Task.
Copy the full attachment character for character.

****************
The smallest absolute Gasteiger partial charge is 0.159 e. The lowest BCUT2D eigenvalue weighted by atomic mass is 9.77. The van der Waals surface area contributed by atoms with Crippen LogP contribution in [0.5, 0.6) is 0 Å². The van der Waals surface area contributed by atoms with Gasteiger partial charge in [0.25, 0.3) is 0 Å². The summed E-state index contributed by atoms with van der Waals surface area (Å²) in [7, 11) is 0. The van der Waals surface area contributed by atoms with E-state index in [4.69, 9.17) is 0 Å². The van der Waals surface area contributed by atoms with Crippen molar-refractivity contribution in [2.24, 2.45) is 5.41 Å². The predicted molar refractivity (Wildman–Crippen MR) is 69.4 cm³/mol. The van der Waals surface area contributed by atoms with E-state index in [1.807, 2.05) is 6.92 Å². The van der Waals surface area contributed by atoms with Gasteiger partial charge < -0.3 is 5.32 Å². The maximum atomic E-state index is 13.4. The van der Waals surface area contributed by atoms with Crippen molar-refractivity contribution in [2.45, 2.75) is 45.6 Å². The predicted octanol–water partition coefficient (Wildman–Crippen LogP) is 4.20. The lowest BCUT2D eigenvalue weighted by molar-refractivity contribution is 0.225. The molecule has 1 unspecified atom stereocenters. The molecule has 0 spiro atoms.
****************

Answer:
The smallest absolute Gasteiger partial charge is 0.159 e. The lowest BCUT2D eigenvalue weighted by atomic mass is 9.77. The van der Waals surface area contributed by atoms with Crippen LogP contribution in [0.5, 0.6) is 0 Å². The van der Waals surface area contributed by atoms with Gasteiger partial charge in [0.25, 0.3) is 0 Å². The summed E-state index contributed by atoms with van der Waals surface area (Å²) in [7, 11) is 0. The van der Waals surface area contributed by atoms with E-state index in [4.69, 9.17) is 0 Å². The van der Waals surface area contributed by atoms with Crippen molar-refractivity contribution in [2.24, 2.45) is 5.41 Å². The predicted molar refractivity (Wildman–Crippen MR) is 69.4 cm³/mol. The van der Waals surface area contributed by atoms with E-state index in [1.807, 2.05) is 6.92 Å². The van der Waals surface area contributed by atoms with Gasteiger partial charge < -0.3 is 5.32 Å². The maximum atomic E-state index is 13.4. The van der Waals surface area contributed by atoms with Crippen molar-refractivity contribution in [2.45, 2.75) is 45.6 Å². The predicted octanol–water partition coefficient (Wildman–Crippen LogP) is 4.20. The lowest BCUT2D eigenvalue weighted by molar-refractivity contribution is 0.225. The molecule has 1 unspecified atom stereocenters. The molecule has 0 spiro atoms.